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Aug 2017

What constitutes a “supporting affidavit” under S 459G of the Corporations Act 2001 (Cth)?

In the recent decision of Imagebuild Group Pty Ltd v Fokust Pty Ltd [2017] VSCA 131, the Victorian Court of Appeal determined whether a “supporting affidavit” had been filed within the 21 day time limit prescribed by s459G of the Corporations Act 2001(Cth) (the Act).


On 30 January 2017 Fokust Pty Ltd (Fokust) secured judgment against Imagebuild Group Pty Ltd (Imagebuild) in the sum of $540,453.86.

On 10 February 2017 Fokust served a statutory demand (Demand) under s459E of the Act.

On 3 March 2017 Imagebuild filed an originating process seeking an order setting aside the Demand under s459G of the Act. In support of the originating process Imagebuild filed an affidavit sworn on 3 March 2017 by its practice manager, Joshua Watson (Watson affidavit).

The Watson affidavit did not contain any substantive evidence in support of Imagebuild’s application to set aside the demand. The Watson affidavit stated, inter alia:

I expect to file the original affirmed affidavit of the deponent in support of the Plaintiff’s application on or before 4:00 pm on 6 March 2017. The period for compliance with the statutory demand ends on 3 March 2017.

On 24 May 2017 Associate Justice Efthim dismissed Imagebuild’s application because he determined that the Watson affidavit was not a supporting affidavit within the meaning of s 459G and therefore no supporting affidavit had been filed within the 21 day period.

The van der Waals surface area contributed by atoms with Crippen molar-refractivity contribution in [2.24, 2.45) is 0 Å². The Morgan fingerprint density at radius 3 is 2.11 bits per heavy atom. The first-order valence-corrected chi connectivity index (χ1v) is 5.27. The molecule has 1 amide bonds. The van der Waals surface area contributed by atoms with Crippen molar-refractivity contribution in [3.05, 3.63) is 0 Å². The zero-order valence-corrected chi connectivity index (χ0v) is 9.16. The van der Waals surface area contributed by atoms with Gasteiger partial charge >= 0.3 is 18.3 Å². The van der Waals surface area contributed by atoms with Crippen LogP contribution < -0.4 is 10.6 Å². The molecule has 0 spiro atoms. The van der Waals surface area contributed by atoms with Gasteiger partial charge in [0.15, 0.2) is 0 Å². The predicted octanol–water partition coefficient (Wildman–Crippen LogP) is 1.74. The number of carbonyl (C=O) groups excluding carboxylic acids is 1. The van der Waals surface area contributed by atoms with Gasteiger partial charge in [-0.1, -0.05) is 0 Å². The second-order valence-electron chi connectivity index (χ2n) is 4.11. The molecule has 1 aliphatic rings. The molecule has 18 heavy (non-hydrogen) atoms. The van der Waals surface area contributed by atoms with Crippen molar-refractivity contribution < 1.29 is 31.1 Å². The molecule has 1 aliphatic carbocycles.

The Court of Appeal upheld the decision of the Associate Judge and determined that:

…the Watson affidavit is not an affidavit supporting the application to set aside the statutory demand. What it is is an affidavit explaining the delay in the swearing, filing and service of what was to be the supporting affidavit.

An affidavit filed and served within the specified time which asserts that a supporting affidavit will be sworn, or may be sworn, but not within time, and which explains the delay, is not itself a supporting affidavit.

If an affidavit of the nature of the Watson affidavit were held to be sufficient, in my view it would be tantamount to permitting extensions of the statutory 21 day time period which the High Court has made clear that the Act does not allow.

Take away point

Never rush. Always diarise (and set numerous reminders) to ensure you do not miss the 21 day time limit. If you allow sufficient time to prepare, file and serve your client’s supporting affidavit then you will avoid being confronted by the problem encountered by Imagebuild.

For further information, please contact ERA Legal.